Passage Notes: Cocos Keeling to Mauritius

After an excellent few days anchored in Refuge Bay, we somewhat sadly weighed anchor and pointed “Nor’easter” southwest towards Mauritius, a respectable 2,333 nautical miles (NM) distant and our second longest passage to date.  However, this trip has been unique among many in that the 14 yachts in the ARC round the world rally departed a day ahead of us, and anyone who has ever sailed with me knows what that means:  This is not just a passage, it’s a race!

Actually, the ARC sailors formalize their various passages into races, complete with appointed starting times, daily fleet position updates, and an awards ceremony at each event’s conclusion.  They are allowed to motor if the wind gets light, but must report their time under power each day, which is factored into their actual finish time.  As “Nor’easter” is not part of the fleet, this was a “stealth” race for us, but fun nonetheless.  The third night we picked off several of the ARC monohulls, despite their 24 hour head start. The catamarans sail much faster than us, so didn’t expect to be passing any of them.

Indian Ocean Sailing at its best!

We had fair winds and not overly large waves for the first 5 days, but Day 6 we had some drama.  While logging in to Sailmail, our single side band (SSB) radio email connection to download weather maps, we retrieved an email from one of the ARC boats, Joe Grosjean’s  “Charm,” asking us to assist an Austrian ARC crew who had just had their catamaran, “Bobsea,” dismasted.  Considering this happened 900 miles from the nearest land, it could have been a life-threatening event for the crew, but nobody was injured, and they had full fuel tanks, just not enough to reach Mauritius under power alone. The catamaran fortunately did not have their SSB antennae on their mast, and were thus able to call for help from the ARC fleet.  Absent such assistance, they would have had to activate their EPIRB, a satellite-based emergency beacon, and hope the world- wide network would direct a passing merchant vessel to assist them.

Joe’s email stated the disabled cat needed 500 liters of diesel, and any amount would be helpful.  “Nor’easter” carries only 250 l when full, plus we had one 20 l spare can, but as the weather forecast was for extremely light winds over the coming days, we could only offer our 20 l, which was gratefully accepted.  Thus, being 40 miles south of the ARC boat’s last reported position, we headed northwest on what we hoped would be an intercept course.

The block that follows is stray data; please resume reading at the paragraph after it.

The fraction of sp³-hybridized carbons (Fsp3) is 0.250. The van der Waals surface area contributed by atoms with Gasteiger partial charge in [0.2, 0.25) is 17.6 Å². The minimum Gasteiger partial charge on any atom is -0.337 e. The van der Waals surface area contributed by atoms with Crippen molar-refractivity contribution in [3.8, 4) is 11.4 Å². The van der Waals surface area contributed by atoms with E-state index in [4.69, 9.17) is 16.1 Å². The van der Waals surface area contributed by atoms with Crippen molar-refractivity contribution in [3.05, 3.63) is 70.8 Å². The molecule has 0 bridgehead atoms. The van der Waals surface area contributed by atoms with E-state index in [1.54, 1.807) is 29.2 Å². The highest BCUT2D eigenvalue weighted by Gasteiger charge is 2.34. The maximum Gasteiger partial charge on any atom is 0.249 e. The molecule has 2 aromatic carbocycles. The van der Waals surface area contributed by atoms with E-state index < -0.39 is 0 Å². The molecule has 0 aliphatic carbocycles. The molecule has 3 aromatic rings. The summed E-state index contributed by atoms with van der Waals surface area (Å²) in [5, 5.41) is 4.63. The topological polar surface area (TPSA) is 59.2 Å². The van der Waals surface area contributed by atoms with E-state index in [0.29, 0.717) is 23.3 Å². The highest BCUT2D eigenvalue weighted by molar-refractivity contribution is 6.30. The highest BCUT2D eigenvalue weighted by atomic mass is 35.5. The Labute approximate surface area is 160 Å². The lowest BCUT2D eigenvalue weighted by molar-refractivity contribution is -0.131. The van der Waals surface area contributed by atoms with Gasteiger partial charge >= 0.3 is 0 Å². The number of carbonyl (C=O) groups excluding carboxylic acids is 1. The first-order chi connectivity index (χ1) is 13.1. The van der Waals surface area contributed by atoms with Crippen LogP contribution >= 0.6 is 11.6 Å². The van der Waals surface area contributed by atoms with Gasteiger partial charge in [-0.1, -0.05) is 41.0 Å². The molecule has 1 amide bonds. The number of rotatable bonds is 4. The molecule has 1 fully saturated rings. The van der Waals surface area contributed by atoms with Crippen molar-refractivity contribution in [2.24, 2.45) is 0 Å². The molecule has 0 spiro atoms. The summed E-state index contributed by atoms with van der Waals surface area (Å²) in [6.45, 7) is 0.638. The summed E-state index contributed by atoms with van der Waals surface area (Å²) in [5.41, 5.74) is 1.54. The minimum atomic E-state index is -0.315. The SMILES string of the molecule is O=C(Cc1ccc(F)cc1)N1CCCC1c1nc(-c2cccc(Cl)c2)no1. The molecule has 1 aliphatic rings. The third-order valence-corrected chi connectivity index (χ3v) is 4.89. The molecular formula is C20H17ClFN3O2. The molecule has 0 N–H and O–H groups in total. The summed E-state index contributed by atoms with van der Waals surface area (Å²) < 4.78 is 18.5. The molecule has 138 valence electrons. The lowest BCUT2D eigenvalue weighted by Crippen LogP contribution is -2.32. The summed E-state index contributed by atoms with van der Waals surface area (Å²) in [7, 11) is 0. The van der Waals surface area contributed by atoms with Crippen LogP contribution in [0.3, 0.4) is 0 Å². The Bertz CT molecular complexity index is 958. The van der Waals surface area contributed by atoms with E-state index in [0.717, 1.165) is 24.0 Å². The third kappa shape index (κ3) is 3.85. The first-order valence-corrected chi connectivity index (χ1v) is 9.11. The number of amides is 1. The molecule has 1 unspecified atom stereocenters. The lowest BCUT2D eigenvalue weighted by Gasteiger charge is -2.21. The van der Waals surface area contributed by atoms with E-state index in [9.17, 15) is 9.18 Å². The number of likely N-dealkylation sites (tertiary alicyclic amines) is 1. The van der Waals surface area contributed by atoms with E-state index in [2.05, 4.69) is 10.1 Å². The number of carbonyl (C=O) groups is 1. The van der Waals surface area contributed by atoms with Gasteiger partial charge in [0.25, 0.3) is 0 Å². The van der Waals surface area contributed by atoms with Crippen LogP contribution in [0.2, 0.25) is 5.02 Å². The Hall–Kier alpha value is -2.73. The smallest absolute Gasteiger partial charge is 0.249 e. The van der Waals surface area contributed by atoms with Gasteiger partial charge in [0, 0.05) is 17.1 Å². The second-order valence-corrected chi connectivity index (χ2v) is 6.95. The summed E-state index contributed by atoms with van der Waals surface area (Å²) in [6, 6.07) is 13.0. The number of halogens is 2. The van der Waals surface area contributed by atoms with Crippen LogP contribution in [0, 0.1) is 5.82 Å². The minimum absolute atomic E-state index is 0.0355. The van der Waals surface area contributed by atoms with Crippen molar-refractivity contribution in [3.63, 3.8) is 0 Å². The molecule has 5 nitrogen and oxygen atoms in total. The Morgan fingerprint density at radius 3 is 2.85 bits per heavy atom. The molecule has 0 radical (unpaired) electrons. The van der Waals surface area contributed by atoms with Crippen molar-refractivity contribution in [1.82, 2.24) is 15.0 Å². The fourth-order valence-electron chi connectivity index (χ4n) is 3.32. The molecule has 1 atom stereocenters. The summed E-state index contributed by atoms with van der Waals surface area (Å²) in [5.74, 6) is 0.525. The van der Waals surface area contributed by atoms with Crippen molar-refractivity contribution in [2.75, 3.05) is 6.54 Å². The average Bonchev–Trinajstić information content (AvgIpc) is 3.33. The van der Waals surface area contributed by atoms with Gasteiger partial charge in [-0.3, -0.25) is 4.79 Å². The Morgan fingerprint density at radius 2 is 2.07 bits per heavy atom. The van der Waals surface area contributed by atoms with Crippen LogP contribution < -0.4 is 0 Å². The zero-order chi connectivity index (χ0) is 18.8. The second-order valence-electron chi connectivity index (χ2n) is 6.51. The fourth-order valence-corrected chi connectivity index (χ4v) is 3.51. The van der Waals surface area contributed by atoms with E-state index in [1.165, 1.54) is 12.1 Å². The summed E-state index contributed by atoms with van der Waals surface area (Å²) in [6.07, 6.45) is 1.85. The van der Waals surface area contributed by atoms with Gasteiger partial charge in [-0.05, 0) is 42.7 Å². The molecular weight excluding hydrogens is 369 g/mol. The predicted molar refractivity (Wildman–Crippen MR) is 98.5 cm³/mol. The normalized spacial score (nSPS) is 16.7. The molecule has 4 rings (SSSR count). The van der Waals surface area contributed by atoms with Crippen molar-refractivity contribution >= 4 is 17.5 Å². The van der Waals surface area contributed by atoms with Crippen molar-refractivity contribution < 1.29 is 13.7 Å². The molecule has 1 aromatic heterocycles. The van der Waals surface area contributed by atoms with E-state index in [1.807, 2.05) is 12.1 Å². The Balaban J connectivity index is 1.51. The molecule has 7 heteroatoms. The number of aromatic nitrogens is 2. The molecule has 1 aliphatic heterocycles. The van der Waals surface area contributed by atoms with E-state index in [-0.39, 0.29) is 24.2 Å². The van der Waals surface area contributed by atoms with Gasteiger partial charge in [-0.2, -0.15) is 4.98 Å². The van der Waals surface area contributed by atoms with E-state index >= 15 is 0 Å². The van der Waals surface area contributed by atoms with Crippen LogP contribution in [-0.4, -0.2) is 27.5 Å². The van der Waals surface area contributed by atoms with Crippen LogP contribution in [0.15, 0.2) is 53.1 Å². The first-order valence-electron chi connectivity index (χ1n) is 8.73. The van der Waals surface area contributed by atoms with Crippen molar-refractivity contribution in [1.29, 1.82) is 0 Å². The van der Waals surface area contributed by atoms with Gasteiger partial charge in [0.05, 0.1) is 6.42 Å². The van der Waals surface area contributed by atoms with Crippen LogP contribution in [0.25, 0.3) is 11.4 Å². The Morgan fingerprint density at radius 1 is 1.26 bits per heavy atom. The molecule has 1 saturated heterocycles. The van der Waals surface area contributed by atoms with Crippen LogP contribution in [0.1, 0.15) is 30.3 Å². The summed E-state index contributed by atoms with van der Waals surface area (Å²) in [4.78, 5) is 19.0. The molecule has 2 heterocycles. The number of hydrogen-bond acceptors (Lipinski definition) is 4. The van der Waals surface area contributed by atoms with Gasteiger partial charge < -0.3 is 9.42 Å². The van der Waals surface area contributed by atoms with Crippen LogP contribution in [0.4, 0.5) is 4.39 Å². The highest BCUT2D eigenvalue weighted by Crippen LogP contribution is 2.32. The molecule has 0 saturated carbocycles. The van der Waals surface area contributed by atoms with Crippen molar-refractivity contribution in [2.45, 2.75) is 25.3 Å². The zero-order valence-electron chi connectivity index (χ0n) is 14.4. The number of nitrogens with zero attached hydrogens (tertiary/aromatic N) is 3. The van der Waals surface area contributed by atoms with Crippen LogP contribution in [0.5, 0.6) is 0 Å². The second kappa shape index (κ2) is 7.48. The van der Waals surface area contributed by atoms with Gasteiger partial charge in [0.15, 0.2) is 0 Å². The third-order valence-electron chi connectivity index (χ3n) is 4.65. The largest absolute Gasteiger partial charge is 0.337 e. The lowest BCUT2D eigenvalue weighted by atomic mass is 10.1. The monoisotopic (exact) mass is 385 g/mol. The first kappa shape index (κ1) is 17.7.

After 40 NM sailing, we got close enough to the ARC fleet to make VHF contact with “Charm,” set up a rendezvous and effect an at-sea transfer of our 20 L contribution.  This maneuver was tricky given the 25 knot winds and 2 meter seas, but “Charm” retrieved our jerry can by trailing a 100 meter line past our boat, which I snagged with a boathook and passed to Travis, who deftly tied a bowline securing the can to the lurching line, and heaved it overboard for “Charm” to reel in like a big fish.  Joe’s boat is a 53’ high-performance catamaran that cruises at over 10 knots, but he had left Cocos Keeling a day later than the ARC fleet, hence could catch up to “Bobsea” and help them.  Many of the other ARC boats also heeded the call for assistance, and “Bobsea” got sufficient fuel to finally arrive at Mauritius 4 days after the last ARC boats finished.

Meanwhile, the “Nor’easter” crew was feeling pretty smug.  We landed a large skipjack tuna (35 lbs) on Day 2 of the trip, and were still finishing it off 5 days later.  Winds got light on Day 8, and were predicted to stay that way for several more days, so we began motoring and wishing we hadn’t so readily parted with our 20 L reserve fuel can.  However, by Day 9 the fresh tuna was gone, and due to limited provisioning opportunities in Cocos Keeling, so was most of the food a normal person would enjoy eating.  At this point, we resorted to my specialty, tuna burgers made from canned fish, mayonnaise, one egg, spices, onions, and bread crumbs, fried in olive oil and served with potatoes and onions.  By now the only “fresh” food we had was potatoes and cabbage, the latter of which neither Travis nor I could tolerate.  Potatoes and onions gave way to rice and black beans, then Van Kamp’s pork and beans (in which the pork was not evident), pasta with pesto sauce (we pretended to be vegan for a day), salmon straight from the can (fewer dishes to wash), and quesadillas with just shredded cheese inside.  We even broke out the much-reviled corned beef, which I stewed with our last remaining potatoes and onion, which made a filling, albeit not particularly tasty, repast.